Okulaja's Story, Part I

Inside Carolina recently had a chance to talk with former Tar Heel Ademola Okulaja. In the first of our three-part interview, "The Warrior" discusses his pro career. He also touches on his continuing connections with some of his UNC teammates and the lengths he's gone to in order to watch a UNC/Duke game.

Okulaja played at UNC from 1995-99, which included two Final Four trips. He earned First-Team All-ACC honors in 1999 and sits in the UNC record books at No. 10 in career rebounds and No. 9 in career steals.

First of all, tell us a little bit about your pro career after leaving Carolina. Your stint in the NBA, heading overseas, etc.. Fill in the details for us...

Yeah, well, I graduated in 1999 and I didn't get drafted and so I went back for one year to Berlin, to my hometown, and played for that team.

After that, I went to the 76ers training camp and made the team and I was with the team until December when I called Coach [Dean] Smith and told him that it was too hard for me to sit on the bench and not play and that I was too eager and full of energy and drive and I'm not the type of guy who can just sit on the bench and just sit there for a year or two and not do anything. So I talked to Coach Smith and he said that if I'm 100 percent sure then he will call Coach Brown - Larry Brown - and he will ask them to release me. I said "yeah" and we had a conference call and I left for Spain.

It was bittersweet. It was bitter because I left the league, but at the same time it was great because I played in Spain in the First Division and had a great, great season. Then, to make it short, I played in Spain for the next seven years, with different clubs, with FC Barcelona, with Malaga, Valencia - so, all of the top teams in Spain. Then I went and played in Russia for two years and then I came back to Germany and my last season was the first year back in Germany for me playing.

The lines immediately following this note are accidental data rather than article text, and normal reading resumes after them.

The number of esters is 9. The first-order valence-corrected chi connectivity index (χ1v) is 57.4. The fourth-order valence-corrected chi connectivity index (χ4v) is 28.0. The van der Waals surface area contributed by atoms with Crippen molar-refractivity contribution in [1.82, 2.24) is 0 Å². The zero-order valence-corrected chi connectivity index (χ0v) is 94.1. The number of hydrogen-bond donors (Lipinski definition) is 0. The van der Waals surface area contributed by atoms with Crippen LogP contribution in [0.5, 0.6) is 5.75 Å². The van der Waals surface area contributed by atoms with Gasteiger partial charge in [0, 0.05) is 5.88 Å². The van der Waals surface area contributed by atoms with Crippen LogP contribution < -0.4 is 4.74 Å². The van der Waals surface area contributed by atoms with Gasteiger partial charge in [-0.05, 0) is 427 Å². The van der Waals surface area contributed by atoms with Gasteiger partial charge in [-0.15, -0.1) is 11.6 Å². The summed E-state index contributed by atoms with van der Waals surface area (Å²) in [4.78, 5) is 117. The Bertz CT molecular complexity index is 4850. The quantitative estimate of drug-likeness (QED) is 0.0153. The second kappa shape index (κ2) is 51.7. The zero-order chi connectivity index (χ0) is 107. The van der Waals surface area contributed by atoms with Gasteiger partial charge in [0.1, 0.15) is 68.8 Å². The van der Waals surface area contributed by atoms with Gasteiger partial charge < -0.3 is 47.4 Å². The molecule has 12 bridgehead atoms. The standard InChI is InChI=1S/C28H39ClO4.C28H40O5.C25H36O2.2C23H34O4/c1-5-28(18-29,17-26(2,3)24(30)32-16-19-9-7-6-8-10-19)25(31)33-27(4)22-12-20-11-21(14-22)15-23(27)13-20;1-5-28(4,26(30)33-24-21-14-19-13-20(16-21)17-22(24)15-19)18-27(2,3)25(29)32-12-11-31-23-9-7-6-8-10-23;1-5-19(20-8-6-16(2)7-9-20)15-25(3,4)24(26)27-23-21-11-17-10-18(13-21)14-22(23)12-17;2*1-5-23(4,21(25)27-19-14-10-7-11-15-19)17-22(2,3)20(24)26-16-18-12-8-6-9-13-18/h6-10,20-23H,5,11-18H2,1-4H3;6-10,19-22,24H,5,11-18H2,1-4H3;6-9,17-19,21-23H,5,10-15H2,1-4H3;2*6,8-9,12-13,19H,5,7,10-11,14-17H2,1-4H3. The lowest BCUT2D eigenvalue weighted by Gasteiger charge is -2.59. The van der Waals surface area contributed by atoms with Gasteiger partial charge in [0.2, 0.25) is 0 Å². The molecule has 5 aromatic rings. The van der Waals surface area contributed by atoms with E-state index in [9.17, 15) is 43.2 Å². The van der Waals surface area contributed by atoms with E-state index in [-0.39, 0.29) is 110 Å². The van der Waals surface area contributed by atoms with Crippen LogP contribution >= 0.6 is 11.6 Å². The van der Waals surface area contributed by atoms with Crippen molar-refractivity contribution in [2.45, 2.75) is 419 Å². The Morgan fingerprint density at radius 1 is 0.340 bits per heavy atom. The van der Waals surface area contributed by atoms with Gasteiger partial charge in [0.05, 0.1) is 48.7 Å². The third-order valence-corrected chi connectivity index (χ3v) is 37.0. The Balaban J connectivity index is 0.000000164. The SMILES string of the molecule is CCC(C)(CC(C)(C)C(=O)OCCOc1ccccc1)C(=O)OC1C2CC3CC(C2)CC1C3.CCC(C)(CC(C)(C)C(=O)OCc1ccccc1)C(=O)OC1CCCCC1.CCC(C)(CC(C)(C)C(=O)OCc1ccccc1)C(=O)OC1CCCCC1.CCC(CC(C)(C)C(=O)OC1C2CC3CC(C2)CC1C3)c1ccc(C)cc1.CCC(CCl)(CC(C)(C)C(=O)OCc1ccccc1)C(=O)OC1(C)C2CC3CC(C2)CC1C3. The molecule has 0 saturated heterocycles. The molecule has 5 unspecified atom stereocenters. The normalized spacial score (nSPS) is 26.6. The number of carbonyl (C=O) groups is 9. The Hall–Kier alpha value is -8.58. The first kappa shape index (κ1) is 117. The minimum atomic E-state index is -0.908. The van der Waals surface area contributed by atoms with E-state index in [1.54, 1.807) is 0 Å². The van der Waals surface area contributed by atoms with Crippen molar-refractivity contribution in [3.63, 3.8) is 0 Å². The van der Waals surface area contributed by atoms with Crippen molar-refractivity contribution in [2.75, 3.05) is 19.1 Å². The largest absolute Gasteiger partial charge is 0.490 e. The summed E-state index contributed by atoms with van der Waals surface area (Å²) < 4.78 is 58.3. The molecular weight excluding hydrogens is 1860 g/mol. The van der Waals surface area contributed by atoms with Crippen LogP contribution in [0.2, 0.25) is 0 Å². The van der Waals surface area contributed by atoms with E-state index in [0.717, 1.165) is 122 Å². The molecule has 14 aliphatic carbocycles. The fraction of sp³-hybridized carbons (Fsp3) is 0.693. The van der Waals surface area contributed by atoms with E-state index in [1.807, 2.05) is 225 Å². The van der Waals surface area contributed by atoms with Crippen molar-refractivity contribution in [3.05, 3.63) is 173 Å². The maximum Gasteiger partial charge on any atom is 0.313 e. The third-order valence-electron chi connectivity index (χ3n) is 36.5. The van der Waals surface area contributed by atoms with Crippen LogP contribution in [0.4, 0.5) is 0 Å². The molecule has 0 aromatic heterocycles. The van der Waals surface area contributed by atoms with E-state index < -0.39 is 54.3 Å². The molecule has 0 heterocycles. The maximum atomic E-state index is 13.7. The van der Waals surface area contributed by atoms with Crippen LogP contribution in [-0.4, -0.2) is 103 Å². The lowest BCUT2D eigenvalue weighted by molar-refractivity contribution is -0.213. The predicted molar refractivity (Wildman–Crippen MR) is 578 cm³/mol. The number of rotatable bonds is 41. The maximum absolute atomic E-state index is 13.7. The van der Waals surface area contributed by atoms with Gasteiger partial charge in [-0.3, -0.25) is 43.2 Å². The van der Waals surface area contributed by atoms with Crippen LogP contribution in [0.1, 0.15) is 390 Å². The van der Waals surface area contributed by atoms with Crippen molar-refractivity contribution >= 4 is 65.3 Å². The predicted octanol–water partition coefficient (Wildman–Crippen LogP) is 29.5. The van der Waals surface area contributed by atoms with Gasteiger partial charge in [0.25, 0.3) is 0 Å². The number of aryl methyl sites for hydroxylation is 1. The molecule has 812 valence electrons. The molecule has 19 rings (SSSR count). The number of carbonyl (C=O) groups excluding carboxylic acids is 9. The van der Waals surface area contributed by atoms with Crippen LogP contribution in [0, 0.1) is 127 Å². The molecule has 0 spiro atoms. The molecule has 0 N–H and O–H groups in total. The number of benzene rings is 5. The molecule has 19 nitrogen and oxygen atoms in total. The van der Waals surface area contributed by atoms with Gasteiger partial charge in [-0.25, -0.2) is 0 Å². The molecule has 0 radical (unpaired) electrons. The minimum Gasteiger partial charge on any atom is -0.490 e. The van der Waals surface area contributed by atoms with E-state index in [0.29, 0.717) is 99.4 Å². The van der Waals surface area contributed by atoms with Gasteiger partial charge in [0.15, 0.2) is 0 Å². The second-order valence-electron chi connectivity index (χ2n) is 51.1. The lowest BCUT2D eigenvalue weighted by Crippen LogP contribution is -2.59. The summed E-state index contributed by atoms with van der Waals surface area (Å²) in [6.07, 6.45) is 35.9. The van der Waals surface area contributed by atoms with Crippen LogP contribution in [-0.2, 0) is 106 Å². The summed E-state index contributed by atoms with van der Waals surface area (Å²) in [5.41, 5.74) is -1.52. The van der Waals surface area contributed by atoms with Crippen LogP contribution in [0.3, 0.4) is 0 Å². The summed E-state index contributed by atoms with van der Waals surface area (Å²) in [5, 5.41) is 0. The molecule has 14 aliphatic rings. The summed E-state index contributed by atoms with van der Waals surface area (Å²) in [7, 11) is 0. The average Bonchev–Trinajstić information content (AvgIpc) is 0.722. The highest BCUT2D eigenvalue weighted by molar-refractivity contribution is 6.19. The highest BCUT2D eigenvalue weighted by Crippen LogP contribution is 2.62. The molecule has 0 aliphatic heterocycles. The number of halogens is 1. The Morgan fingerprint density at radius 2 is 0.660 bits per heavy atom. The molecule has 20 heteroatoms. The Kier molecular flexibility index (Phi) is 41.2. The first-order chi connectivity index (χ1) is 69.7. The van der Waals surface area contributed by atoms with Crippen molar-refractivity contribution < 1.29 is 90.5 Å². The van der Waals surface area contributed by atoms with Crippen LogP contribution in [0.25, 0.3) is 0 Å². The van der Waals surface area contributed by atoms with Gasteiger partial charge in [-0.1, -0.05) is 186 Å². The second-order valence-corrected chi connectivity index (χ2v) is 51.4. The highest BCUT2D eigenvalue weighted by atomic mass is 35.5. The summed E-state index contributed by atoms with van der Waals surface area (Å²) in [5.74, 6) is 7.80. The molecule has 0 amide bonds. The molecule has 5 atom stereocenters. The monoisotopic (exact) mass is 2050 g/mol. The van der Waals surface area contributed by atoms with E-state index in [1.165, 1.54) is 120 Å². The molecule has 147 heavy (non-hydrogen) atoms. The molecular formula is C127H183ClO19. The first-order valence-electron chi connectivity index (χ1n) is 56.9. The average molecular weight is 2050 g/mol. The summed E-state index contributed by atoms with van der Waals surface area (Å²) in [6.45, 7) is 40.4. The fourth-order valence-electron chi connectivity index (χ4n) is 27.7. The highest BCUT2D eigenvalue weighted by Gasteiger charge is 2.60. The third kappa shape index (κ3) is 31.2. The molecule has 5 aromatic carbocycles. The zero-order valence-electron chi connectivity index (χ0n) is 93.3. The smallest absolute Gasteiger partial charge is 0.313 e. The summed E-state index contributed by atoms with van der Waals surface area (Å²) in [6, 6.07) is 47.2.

Senior Year: 1998-99 (Getty)
Is it different for someone from Europe, that dream of making the NBA, because it seems like you never looked back though you clearly could have made it, while the guys from America keep coming back and trying to get in the league?

I don't know. I think it is definitely the same. Of course, for Americans there is also the fundamental thing of playing at home, playing in your own country. Not only playing in the best league in the world, of course, but playing at home, playing in your culture, playing where everyone speaks English, where everything is... well, America. It is easier.

Nevertheless, for Europeans, well, for me it was a huge challenge, and also a huge desire. Of course it was also an honor to make the team.

What I forgot to tell you was that after my year in Spain, I went to training camp with San Antonio and it became bittersweet because I signed with Barcelona in the summer, which is one of the best teams in Europe, and exactly a month later I got an offer from the San Antonio Spurs for a two-year deal. Barcelona didn't release me, though, so I couldn't sign.

Of course, this hurts. It hurts because it was a guaranteed two-year deal playing with the San Antonio Spurs, playing with Tim Duncan and all of these great players that were on the team at that time and I could not sign. But, at the same time, it wasn't like I was playing for the Third Division. I was playing with the best European team in one of the best European leagues, so that helped me out in looking at the situation.